Congratulations! You are now ready to say Hello to the World!

Create your first "Hello World" document

Create a create.js file with the following code:

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// Loads the Kuzzle SDK modules
const {
  Kuzzle,
  WebSocket
} = require('kuzzle-sdk');
// Instantiates a Kuzzle client with the WebSocket protocol
// Replace 'kuzzle' with your Kuzzle server hostname (e.g. 'localhost')
const kuzzle = new Kuzzle(
  new WebSocket('kuzzle')
);
// Adds a listener to detect connection problems
kuzzle.on('networkError', error => {
  console.error('Network Error:', error);
});
const run = async () => {
  try {
    // Connects to the Kuzzle server
    await kuzzle.connect();
    // Creates a document
    const driver = {
      name: 'Sirkis',
      birthday: '1959-06-22',
      license: 'B'
    };
    await kuzzle.document.create('nyc-open-data', 'yellow-taxi', driver);
    console.log('New document successfully created!');
  } catch (error) {
    console.error(error.message);
  } finally {
    kuzzle.disconnect();
  }
};
run();

This code does the following:

  • creates a new document in the yellow-taxi collection, within the nyc-open-data index
  • logs a success message to the console if everything went fine
  • logs an error message if any of the previous actions fails
  • disconnects from Kuzzle after the document is created or if an error occurs

Run the code with Node.js:

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node create.js

You have now successfully stored your first document into Kuzzle. You can now open an Admin Console to browse your collection and confirm that your document was saved.

Subscribe to realtime document notifications (pub/sub)

Kuzzle provides pub/sub features that can be used to trigger real-time notifications based on the state of your data (for a deep-dive on notifications check out the realtime notifications documentation).

Let's get started. Create a subscribe.js file with the following code:

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// Loads the Kuzzle SDK modules
const {
  Kuzzle,
  WebSocket
} = require('kuzzle-sdk');
// Instantiates a Kuzzle client with the WebSocket protocol
// Replace 'kuzzle' with your Kuzzle server hostname (e.g. 'localhost')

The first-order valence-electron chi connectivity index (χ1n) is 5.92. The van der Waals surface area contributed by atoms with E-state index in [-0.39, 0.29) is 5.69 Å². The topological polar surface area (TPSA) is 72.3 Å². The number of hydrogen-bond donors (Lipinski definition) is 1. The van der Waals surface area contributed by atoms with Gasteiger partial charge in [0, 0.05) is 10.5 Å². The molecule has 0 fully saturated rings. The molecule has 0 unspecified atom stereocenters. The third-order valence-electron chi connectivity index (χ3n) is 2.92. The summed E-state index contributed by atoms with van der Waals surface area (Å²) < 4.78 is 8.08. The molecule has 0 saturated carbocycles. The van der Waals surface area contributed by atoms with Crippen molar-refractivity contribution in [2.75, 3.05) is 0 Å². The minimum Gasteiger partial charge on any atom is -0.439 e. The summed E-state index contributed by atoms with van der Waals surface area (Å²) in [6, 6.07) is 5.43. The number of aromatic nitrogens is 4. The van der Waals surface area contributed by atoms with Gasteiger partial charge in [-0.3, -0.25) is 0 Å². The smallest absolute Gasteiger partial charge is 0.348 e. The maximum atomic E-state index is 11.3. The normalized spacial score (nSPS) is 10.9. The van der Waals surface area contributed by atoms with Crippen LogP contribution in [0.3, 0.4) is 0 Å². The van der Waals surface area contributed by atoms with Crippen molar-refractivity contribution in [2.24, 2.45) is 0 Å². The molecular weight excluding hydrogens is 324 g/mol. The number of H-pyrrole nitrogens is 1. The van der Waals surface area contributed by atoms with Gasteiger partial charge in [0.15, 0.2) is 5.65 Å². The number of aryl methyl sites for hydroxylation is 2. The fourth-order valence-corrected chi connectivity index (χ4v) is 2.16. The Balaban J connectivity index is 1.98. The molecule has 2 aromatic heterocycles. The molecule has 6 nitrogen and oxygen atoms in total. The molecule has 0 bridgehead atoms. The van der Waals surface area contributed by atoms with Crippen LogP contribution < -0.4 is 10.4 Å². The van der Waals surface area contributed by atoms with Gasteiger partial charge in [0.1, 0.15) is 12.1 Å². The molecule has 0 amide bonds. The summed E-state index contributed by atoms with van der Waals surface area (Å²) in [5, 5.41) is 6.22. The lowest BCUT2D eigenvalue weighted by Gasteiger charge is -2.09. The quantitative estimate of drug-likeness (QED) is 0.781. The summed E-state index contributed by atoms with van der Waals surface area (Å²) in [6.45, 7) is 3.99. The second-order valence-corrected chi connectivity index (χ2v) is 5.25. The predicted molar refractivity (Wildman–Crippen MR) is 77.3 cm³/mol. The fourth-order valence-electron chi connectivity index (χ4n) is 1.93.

const kuzzle = new Kuzzle(
  new WebSocket('kuzzle')
);
// Adds a listener to detect any connection problems
kuzzle.on('networkError', error => {
  console.error('Network Error:', error);
});
const run = async () => {
  try {
    // Connects to the Kuzzle server
    await kuzzle.connect();
    // Defines a filter
    const filter = {
      equals: { license: 'B' }
    };
    // Defines a callback invoked each time a notification is received
    const callback = (notification) => {
      if (notification.type === 'document' && notification.action === 'create') {
        const {
          _source: driver,
          _id: driverId
        } = notification.result;
        console.log(`New driver ${driver.name} with id ${driverId} has B license.`);
        kuzzle.disconnect();
      }
    };
    // Subscribes to document notifications using the above filter
    await kuzzle.realtime.subscribe('nyc-open-data', 'yellow-taxi', filter, callback);
    console.log('Successfully subscribed to document notifications!');
  } catch (error) {
    console.error(error.message);
  }
};
run();

Run the code with Node.js:

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node subscribe.js

The subscribe.js program is now running endlessly, waiting for notifications about documents matching its filters, specifically documents that have a license field equal to 'B'.

Now in another terminal, launch the create.js file from the previous section.

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node create.js

This creates a new document in Kuzzle which, in turn, triggers a document notification sent to the subscribe.js program. Check the subscribe.js terminal: a new message is printed everytime a document is created using the create.js code.

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New driver Sirkis with id AWccRe3-DfukVhSzMdUo has B license.

Congratulations! You have just set up your first pub/sub communication!

Where do we go from here?

Now that you're more familiar with Kuzzle, dive even deeper to learn how to leverage its full capabilities: